VIDEO: Burreson’s Contributions to Science, Policy Recognized with 2011 Mathias Medal

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VIDEO: Burreson’s Contributions to Science, Policy Recognized with 2011 Mathias Medal

On a mid-October evening, Gene Burreson, who colleagues consider “one of maybe two of the most important figures in the field” of fish and shellfish pathology, stood before a room of resource managers, industry members, scientists, and family and humbly stated, “Although this award is only given to one person, science is not done alone. I’ve been lucky that I’ve always hired good people to work with me.”

Gene Burreson (left) receives congratulations and the 2011 Mathias Medal  from Virginia Sea Grant Director Troy Hartley (right).

Gene Burreson (left) receives congratulations and the 2011 Mathias Medal from Virginia Sea Grant Director Troy Hartley (right).

On a mid-October evening, Gene Burreson, who colleagues consider “one of maybe two of the most important figures in the field” of fish and shellfish pathology, stood before a room of resource managers, industry members, scientists, and family and humbly stated, “Although this award is only given to one person, science is not done alone. I’ve been lucky that I’ve always hired good people to work with me.”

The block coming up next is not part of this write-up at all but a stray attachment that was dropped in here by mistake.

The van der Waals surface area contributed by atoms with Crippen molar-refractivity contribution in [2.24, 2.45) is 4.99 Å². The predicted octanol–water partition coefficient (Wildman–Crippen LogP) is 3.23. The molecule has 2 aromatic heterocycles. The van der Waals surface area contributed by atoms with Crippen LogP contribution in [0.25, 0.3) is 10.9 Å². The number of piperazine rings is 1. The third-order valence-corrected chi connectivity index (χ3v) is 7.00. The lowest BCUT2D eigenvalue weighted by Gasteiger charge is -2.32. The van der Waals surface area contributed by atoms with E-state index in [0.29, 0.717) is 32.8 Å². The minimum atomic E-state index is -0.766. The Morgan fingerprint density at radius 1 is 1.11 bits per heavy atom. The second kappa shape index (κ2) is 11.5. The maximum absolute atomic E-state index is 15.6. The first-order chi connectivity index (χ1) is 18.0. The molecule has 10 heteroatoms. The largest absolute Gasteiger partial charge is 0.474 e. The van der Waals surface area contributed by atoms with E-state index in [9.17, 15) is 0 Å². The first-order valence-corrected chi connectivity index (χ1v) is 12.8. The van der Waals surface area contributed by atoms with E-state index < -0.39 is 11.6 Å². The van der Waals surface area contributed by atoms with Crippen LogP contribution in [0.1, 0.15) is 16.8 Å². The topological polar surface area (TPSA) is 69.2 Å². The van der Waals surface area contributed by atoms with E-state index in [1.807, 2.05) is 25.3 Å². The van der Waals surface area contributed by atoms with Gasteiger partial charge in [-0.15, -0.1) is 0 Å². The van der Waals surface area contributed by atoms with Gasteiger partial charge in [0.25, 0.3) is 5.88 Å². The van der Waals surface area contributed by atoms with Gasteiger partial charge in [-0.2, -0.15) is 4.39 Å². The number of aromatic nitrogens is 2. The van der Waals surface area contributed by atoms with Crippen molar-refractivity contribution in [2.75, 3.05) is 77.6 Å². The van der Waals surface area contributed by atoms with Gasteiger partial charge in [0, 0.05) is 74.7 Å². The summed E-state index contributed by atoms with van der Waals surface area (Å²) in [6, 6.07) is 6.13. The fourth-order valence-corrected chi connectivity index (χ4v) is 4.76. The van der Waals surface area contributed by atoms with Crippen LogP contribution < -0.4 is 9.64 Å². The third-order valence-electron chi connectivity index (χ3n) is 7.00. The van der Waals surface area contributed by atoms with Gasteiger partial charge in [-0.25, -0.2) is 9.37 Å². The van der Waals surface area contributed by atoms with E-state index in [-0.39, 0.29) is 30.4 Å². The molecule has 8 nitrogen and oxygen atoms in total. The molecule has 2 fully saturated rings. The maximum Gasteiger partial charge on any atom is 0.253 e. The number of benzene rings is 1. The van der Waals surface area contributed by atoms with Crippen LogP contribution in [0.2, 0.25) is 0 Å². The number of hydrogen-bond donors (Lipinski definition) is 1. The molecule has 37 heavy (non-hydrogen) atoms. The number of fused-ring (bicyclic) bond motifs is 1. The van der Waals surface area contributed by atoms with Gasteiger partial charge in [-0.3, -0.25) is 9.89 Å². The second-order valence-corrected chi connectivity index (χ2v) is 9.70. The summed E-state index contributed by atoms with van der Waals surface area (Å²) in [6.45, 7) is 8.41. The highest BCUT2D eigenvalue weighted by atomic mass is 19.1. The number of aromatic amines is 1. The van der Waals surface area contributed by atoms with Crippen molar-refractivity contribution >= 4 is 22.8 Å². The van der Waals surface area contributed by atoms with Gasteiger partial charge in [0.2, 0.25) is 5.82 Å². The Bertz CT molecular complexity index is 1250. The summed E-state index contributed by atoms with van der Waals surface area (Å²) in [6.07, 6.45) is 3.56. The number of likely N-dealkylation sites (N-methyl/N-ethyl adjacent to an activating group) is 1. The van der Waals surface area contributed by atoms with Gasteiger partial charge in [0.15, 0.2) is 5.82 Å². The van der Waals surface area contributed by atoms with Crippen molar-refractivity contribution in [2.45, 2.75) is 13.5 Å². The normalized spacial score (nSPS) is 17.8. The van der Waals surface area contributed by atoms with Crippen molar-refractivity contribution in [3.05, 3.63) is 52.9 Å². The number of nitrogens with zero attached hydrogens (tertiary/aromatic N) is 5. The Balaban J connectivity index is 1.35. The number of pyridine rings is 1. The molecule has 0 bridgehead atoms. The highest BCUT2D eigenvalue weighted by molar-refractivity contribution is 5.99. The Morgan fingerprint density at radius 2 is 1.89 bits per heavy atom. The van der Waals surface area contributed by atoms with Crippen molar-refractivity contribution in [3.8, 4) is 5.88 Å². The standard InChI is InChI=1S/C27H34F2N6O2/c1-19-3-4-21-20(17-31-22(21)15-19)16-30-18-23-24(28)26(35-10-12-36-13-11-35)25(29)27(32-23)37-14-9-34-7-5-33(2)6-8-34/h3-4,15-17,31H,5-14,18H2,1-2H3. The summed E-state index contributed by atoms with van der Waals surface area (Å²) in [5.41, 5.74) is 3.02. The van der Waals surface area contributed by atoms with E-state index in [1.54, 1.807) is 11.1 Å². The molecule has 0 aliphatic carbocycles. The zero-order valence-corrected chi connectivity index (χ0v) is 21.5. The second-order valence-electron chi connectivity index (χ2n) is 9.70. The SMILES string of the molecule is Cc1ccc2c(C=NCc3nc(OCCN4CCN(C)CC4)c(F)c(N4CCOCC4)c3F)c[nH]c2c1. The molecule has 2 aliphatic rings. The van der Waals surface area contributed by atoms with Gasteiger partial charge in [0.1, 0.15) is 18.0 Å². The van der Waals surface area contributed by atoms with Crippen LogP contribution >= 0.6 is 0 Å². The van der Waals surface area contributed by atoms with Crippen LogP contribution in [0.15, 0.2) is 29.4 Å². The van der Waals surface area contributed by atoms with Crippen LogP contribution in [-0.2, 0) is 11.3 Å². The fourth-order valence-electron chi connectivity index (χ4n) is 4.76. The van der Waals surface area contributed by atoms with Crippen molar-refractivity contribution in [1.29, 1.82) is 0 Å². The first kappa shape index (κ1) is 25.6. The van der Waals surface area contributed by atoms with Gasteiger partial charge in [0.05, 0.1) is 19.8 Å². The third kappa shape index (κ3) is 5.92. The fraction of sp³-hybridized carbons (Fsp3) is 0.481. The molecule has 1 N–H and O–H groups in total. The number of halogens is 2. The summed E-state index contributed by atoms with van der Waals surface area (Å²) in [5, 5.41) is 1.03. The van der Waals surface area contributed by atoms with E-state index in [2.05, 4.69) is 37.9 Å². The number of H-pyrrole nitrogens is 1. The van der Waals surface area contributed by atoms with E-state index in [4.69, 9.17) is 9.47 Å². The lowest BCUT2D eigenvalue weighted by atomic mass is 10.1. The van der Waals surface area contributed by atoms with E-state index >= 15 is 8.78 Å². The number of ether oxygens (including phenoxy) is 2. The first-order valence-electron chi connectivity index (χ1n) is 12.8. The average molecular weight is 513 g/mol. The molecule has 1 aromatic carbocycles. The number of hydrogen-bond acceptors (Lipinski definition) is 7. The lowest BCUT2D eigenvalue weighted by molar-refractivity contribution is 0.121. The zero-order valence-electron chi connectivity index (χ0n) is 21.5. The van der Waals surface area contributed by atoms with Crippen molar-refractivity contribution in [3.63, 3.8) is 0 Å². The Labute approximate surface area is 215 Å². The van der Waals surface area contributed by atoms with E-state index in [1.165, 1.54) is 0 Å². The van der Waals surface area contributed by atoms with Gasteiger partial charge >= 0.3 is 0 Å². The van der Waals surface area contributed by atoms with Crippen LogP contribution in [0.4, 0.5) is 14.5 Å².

It’s true that science is a collaborative effort, but when it comes to research and policy on shellfish disease, Burreson has been at the center of that effort for the past 33 years as a Virginia Institute of Marine Science researcher. That is why more than 50 colleagues, marine resource managers, policy makers, and industry representatives came to congratulate Burreson for being awarded the 2011 Mathias Medal.

The Mathias Medal is the only lifetime achievement award for scientists studying the Chesapeake Bay. Presented every four to six years by Virginia Sea Grant, Maryland Sea Grant, and Chesapeake Research Consortium, it recognizes a retired scientist from Virginia or Maryland who has made significant contributions to science and policy. Watch the video to learn more about Gene’s work and it’s impact on the state of Virginia and the Chesapeake Bay.